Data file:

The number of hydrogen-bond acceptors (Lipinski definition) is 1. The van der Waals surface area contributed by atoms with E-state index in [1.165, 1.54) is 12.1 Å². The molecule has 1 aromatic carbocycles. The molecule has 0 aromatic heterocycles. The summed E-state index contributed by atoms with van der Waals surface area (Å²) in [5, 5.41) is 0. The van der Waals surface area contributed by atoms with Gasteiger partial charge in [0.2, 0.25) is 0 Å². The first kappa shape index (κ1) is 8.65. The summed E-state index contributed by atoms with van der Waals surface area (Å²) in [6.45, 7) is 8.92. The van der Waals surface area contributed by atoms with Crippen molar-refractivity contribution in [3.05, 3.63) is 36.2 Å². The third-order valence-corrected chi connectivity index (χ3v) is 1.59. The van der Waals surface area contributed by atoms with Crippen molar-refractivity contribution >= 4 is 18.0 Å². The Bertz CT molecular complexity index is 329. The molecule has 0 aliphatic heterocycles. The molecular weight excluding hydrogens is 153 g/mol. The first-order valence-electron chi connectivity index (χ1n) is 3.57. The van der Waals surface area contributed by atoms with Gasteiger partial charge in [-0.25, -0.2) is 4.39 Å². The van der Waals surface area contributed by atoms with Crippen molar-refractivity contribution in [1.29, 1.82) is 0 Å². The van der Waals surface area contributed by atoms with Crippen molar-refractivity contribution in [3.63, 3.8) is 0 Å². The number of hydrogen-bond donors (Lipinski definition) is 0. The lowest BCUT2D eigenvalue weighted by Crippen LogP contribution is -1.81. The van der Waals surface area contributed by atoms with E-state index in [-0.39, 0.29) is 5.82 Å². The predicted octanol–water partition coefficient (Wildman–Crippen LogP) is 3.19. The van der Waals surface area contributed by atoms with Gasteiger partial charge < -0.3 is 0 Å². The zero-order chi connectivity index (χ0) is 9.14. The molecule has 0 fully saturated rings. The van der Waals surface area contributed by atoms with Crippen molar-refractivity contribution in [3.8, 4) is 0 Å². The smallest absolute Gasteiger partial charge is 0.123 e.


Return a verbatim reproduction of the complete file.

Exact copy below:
The number of hydrogen-bond acceptors (Lipinski definition) is 1. The van der Waals surface area contributed by atoms with E-state index in [1.165, 1.54) is 12.1 Å². The molecule has 1 aromatic carbocycles. The molecule has 0 aromatic heterocycles. The summed E-state index contributed by atoms with van der Waals surface area (Å²) in [5, 5.41) is 0. The van der Waals surface area contributed by atoms with Gasteiger partial charge in [0.2, 0.25) is 0 Å². The first kappa shape index (κ1) is 8.65. The summed E-state index contributed by atoms with van der Waals surface area (Å²) in [6.45, 7) is 8.92. The van der Waals surface area contributed by atoms with Crippen molar-refractivity contribution in [3.05, 3.63) is 36.2 Å². The third-order valence-corrected chi connectivity index (χ3v) is 1.59. The van der Waals surface area contributed by atoms with Crippen molar-refractivity contribution >= 4 is 18.0 Å². The Bertz CT molecular complexity index is 329. The molecule has 0 aliphatic heterocycles. The molecular weight excluding hydrogens is 153 g/mol. The first-order valence-electron chi connectivity index (χ1n) is 3.57. The van der Waals surface area contributed by atoms with Gasteiger partial charge in [-0.25, -0.2) is 4.39 Å². The van der Waals surface area contributed by atoms with Crippen molar-refractivity contribution in [1.29, 1.82) is 0 Å². The van der Waals surface area contributed by atoms with Crippen molar-refractivity contribution in [3.63, 3.8) is 0 Å². The number of hydrogen-bond donors (Lipinski definition) is 0. The lowest BCUT2D eigenvalue weighted by Crippen LogP contribution is -1.81. The van der Waals surface area contributed by atoms with E-state index in [-0.39, 0.29) is 5.82 Å². The predicted octanol–water partition coefficient (Wildman–Crippen LogP) is 3.19. The van der Waals surface area contributed by atoms with Gasteiger partial charge < -0.3 is 0 Å². The zero-order chi connectivity index (χ0) is 9.14. The molecule has 0 fully saturated rings. The van der Waals surface area contributed by atoms with Crippen molar-refractivity contribution in [3.8, 4) is 0 Å². The smallest absolute Gasteiger partial charge is 0.123 e.